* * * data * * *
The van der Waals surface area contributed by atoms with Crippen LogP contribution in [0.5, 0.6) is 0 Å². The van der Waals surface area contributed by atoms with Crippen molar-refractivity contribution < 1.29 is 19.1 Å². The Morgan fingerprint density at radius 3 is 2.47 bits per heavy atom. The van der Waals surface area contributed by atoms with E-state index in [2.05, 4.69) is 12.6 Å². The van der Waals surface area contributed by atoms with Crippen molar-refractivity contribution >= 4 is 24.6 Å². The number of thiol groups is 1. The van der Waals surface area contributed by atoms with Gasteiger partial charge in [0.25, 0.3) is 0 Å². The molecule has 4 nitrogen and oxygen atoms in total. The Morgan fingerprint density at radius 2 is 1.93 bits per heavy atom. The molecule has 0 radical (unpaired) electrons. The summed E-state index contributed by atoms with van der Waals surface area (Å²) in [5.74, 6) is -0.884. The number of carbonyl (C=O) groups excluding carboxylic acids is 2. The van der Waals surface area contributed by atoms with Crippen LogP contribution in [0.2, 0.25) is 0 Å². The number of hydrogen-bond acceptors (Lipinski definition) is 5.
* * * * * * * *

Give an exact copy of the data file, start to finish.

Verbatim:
The van der Waals surface area contributed by atoms with Crippen LogP contribution in [0.5, 0.6) is 0 Å². The van der Waals surface area contributed by atoms with Crippen molar-refractivity contribution < 1.29 is 19.1 Å². The Morgan fingerprint density at radius 3 is 2.47 bits per heavy atom. The van der Waals surface area contributed by atoms with E-state index in [2.05, 4.69) is 12.6 Å². The van der Waals surface area contributed by atoms with Crippen molar-refractivity contribution >= 4 is 24.6 Å². The number of thiol groups is 1. The van der Waals surface area contributed by atoms with Gasteiger partial charge in [0.25, 0.3) is 0 Å². The molecule has 4 nitrogen and oxygen atoms in total. The Morgan fingerprint density at radius 2 is 1.93 bits per heavy atom. The molecule has 0 radical (unpaired) electrons. The summed E-state index contributed by atoms with van der Waals surface area (Å²) in [5.74, 6) is -0.884. The number of carbonyl (C=O) groups excluding carboxylic acids is 2. The van der Waals surface area contributed by atoms with Crippen LogP contribution in [0.2, 0.25) is 0 Å². The number of hydrogen-bond acceptors (Lipinski definition) is 5.